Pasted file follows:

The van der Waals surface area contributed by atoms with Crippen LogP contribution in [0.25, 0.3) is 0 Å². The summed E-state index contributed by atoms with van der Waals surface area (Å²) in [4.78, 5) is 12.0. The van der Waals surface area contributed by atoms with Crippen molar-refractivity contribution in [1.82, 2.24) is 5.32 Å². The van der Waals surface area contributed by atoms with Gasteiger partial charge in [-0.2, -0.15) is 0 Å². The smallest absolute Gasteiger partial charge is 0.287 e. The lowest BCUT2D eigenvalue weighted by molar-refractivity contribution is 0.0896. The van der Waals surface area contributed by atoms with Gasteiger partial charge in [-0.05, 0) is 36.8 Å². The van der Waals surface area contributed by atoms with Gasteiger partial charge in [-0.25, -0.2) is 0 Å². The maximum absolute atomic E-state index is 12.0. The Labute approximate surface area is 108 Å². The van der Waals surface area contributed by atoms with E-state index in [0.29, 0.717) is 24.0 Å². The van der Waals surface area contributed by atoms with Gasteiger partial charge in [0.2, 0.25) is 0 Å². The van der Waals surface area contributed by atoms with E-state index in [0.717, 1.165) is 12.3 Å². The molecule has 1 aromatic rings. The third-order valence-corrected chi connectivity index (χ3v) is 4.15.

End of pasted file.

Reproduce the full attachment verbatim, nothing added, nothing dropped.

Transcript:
The van der Waals surface area contributed by atoms with Crippen LogP contribution in [0.25, 0.3) is 0 Å². The summed E-state index contributed by atoms with van der Waals surface area (Å²) in [4.78, 5) is 12.0. The van der Waals surface area contributed by atoms with Crippen molar-refractivity contribution in [1.82, 2.24) is 5.32 Å². The van der Waals surface area contributed by atoms with Gasteiger partial charge in [-0.2, -0.15) is 0 Å². The smallest absolute Gasteiger partial charge is 0.287 e. The lowest BCUT2D eigenvalue weighted by molar-refractivity contribution is 0.0896. The van der Waals surface area contributed by atoms with Gasteiger partial charge in [-0.05, 0) is 36.8 Å². The van der Waals surface area contributed by atoms with Gasteiger partial charge in [-0.25, -0.2) is 0 Å². The maximum absolute atomic E-state index is 12.0. The Labute approximate surface area is 108 Å². The van der Waals surface area contributed by atoms with E-state index in [0.29, 0.717) is 24.0 Å². The van der Waals surface area contributed by atoms with Gasteiger partial charge in [0.2, 0.25) is 0 Å². The van der Waals surface area contributed by atoms with E-state index in [0.717, 1.165) is 12.3 Å². The molecule has 1 aromatic rings. The third-order valence-corrected chi connectivity index (χ3v) is 4.15.